Fun with numbers: The Rams' defense is for real

Chris Long #72 of the St. Louis Rams pressures Matt Hasselbeck #8 of the Seattle Seahawks on October 3 2010 at Edward Jones Dome in St. Louis Missouri. The Rams defeated the Seahawks 20-3. (Photo by Elsa/Getty Images)

I'm anxious to nerd out on the stats after this week's win, but for now, we'll have to settle for looking at the numbers for the first three weeks of the season and contextualizing that info for yesterday's game. In thinking through each of the St. Louis Rams individual and unit performances, it's hard to pick the most memorable. Obviously, Sam Bradford deserves mention. Steven Jackson was the definition of a hero. But the group that made the biggest impact was the Rams defense. For me, Ken Flajole's group is the season's biggest surprise. 

Of course, maybe it shouldn't be such a surprise. Through three weeks, the numbers back up the performance we saw on the field this week. Let's take a look.

What got the most play was just how solid the defense was on third downs. The Rams defense allowed Seattle to convert just 4 of 15 third down attempts. Seattle was 0 for 2 on fourth down attempts as well, but one of those was thwarted by the Rams special teams and the other was a Michael Robinson dropped pass.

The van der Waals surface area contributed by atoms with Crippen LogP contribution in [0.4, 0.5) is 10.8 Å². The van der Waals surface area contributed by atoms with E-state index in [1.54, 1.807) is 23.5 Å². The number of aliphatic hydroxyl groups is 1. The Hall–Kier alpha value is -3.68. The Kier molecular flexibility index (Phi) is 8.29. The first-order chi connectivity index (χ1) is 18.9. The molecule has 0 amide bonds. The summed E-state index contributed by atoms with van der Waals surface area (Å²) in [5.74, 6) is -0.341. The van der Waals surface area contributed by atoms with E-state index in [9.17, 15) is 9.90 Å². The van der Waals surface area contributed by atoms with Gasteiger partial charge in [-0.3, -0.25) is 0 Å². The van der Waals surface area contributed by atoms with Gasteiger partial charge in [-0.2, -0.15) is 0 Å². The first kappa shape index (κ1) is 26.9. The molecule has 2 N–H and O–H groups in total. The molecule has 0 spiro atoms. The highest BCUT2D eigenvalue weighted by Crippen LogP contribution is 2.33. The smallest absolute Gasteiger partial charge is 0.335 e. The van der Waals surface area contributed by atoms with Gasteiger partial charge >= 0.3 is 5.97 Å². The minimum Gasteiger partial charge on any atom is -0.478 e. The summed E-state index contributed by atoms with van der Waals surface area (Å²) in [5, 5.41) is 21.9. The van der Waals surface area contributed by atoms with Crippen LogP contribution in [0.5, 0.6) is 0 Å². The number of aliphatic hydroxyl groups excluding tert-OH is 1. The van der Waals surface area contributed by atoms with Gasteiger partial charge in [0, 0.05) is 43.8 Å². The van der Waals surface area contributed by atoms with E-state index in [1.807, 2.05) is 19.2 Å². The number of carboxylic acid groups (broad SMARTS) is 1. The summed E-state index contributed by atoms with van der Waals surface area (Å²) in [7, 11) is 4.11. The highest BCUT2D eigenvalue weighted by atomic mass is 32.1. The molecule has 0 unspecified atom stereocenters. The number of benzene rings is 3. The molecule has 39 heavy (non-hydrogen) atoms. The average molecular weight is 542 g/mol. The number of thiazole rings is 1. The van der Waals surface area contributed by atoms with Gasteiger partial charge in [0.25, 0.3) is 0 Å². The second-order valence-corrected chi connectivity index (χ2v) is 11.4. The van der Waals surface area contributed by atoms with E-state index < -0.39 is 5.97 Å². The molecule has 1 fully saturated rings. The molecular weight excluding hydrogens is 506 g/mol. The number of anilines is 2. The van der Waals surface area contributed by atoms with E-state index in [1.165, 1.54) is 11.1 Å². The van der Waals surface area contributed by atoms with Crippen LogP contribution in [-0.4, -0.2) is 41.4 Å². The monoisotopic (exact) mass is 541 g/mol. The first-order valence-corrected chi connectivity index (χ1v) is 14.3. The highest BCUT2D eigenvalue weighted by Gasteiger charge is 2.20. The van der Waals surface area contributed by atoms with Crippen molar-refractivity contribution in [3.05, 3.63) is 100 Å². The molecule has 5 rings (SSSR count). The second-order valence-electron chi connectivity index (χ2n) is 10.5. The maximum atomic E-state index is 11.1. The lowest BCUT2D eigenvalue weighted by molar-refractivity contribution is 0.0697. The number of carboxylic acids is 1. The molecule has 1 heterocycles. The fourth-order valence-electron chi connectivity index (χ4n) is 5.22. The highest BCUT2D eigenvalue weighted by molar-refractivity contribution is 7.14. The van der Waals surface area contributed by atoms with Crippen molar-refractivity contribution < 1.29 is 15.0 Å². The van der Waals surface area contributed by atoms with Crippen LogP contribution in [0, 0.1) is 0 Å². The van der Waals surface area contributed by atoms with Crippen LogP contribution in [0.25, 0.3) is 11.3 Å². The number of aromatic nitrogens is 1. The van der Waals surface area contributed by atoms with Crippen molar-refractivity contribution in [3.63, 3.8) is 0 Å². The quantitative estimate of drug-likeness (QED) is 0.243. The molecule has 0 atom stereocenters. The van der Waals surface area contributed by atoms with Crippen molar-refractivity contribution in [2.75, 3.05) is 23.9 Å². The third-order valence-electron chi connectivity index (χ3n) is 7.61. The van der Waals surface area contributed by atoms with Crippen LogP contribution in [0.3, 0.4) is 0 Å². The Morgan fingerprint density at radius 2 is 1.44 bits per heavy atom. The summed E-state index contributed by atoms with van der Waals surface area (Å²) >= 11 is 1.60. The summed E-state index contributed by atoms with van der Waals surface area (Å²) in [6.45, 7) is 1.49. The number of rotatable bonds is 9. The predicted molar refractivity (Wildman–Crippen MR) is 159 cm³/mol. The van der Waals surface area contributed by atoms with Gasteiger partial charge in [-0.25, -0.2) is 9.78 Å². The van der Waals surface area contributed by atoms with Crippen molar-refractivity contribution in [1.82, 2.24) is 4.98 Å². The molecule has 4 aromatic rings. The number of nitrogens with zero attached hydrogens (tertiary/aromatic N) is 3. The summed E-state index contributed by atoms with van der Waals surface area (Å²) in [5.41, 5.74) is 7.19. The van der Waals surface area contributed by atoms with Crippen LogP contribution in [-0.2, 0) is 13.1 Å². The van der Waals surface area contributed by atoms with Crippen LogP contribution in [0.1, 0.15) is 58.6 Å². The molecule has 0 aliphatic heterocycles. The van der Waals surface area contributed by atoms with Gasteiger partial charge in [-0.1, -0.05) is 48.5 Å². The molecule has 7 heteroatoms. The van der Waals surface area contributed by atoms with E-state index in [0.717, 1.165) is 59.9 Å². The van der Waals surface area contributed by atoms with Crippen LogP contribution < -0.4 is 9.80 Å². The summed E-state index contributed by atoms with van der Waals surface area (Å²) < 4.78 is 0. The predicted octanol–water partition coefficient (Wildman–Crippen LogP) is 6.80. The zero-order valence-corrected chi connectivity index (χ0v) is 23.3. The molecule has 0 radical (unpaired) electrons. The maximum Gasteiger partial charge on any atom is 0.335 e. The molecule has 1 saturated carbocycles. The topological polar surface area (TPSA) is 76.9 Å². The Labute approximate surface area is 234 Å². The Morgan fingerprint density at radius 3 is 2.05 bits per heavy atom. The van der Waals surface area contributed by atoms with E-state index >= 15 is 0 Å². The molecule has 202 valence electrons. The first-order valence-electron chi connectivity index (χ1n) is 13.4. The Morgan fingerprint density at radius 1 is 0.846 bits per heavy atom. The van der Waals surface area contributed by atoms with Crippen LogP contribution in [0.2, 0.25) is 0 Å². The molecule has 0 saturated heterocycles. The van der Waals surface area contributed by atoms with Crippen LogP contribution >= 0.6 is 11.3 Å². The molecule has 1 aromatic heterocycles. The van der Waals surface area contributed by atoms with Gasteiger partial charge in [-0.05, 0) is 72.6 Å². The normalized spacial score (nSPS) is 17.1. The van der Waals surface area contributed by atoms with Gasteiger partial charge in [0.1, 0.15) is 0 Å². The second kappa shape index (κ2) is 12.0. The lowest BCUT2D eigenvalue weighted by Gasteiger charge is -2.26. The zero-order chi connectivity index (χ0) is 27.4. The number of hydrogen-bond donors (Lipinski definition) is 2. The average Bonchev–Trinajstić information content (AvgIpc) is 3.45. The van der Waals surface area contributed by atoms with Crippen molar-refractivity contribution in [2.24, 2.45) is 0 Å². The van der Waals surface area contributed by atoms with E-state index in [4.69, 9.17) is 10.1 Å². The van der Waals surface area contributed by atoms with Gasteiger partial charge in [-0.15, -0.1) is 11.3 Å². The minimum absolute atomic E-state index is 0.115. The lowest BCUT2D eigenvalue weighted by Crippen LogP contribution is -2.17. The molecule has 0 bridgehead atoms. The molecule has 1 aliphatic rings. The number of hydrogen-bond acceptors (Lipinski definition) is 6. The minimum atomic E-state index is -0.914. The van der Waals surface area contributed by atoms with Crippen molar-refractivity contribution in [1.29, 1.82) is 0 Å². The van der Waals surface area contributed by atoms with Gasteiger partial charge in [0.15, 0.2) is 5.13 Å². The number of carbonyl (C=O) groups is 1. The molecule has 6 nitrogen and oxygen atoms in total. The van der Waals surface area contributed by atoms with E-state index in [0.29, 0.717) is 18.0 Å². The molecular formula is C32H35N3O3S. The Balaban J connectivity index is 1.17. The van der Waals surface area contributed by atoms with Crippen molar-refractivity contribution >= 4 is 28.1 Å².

The Rams defense had a -37.6 percent DVOA on third downs, seventh best in the league, through three weeks. On third-and-long that number was a stunning -140.2 percent DVOA against third-and-long, third best in the league, not bad at all for a defensive line that had more questions than answers four weeks ago.

Against the run on third and fourth downs the defense has a -88.7 percent DVOA, third best in the league, and a -21.1 percent DVOA against passes on third and fourth downs. 

But wait, Seattle's offense had the league's second best DVOA, 80.6 percent, on third downs, including a 145.9 percent DVOA on third-and-long situations. The Rams shut that down. 

One of the more impressive stats from yesterday's win was that the Rams defense allowed Seattle to reach the red zone just once, forcing them to settle for a field goal. An aside on that series. If Pat Shurmur's playcalling pissed you off, just imagine how angry you'd be as a Seattle fan when they ran a QB scramble up the middle on third-and-five at the Rams 7-yard line. Am I misremembering something? Did Hasselbeck not have an open man and decide to run it in on his own? Seattle called a terrible game, which shouldn't take anything away from the fine work of the Rams defense. 

In the red zone, the Rams defense had a -87.3 percent DVOA, sixth best in the NFL, through week three. 

When Football Outsiders releases their DVOA numbers through the fourth week they'll figure in opponent adjustments, which should help us contextualize the Rams defensive performance. 

But you don't need stats to know that this is a high performing unit. 

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